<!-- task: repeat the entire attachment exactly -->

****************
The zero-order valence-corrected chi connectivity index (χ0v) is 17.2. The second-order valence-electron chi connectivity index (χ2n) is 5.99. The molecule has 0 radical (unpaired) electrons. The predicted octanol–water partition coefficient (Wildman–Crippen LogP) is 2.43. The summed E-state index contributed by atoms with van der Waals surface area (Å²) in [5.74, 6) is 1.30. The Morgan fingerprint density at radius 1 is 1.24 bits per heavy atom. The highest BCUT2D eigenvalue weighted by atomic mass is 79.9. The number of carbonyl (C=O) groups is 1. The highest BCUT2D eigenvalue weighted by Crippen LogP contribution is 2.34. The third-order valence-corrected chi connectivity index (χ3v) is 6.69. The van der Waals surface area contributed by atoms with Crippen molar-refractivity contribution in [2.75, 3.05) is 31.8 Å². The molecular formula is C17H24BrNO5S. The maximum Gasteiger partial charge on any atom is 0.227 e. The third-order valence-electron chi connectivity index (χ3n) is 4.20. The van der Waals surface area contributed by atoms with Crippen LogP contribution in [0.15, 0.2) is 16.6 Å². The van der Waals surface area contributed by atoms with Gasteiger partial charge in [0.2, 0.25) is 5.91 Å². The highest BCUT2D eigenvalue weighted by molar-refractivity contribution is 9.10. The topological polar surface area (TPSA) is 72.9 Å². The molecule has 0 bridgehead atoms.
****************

The zero-order valence-corrected chi connectivity index (χ0v) is 17.2. The second-order valence-electron chi connectivity index (χ2n) is 5.99. The molecule has 0 radical (unpaired) electrons. The predicted octanol–water partition coefficient (Wildman–Crippen LogP) is 2.43. The summed E-state index contributed by atoms with van der Waals surface area (Å²) in [5.74, 6) is 1.30. The Morgan fingerprint density at radius 1 is 1.24 bits per heavy atom. The highest BCUT2D eigenvalue weighted by atomic mass is 79.9. The number of carbonyl (C=O) groups is 1. The highest BCUT2D eigenvalue weighted by Crippen LogP contribution is 2.34. The third-order valence-corrected chi connectivity index (χ3v) is 6.69. The van der Waals surface area contributed by atoms with Crippen molar-refractivity contribution in [2.75, 3.05) is 31.8 Å². The molecular formula is C17H24BrNO5S. The maximum Gasteiger partial charge on any atom is 0.227 e. The third-order valence-electron chi connectivity index (χ3n) is 4.20. The van der Waals surface area contributed by atoms with Crippen LogP contribution in [0.15, 0.2) is 16.6 Å². The van der Waals surface area contributed by atoms with Gasteiger partial charge in [0.2, 0.25) is 5.91 Å². The highest BCUT2D eigenvalue weighted by molar-refractivity contribution is 9.10. The topological polar surface area (TPSA) is 72.9 Å². The molecule has 0 bridgehead atoms.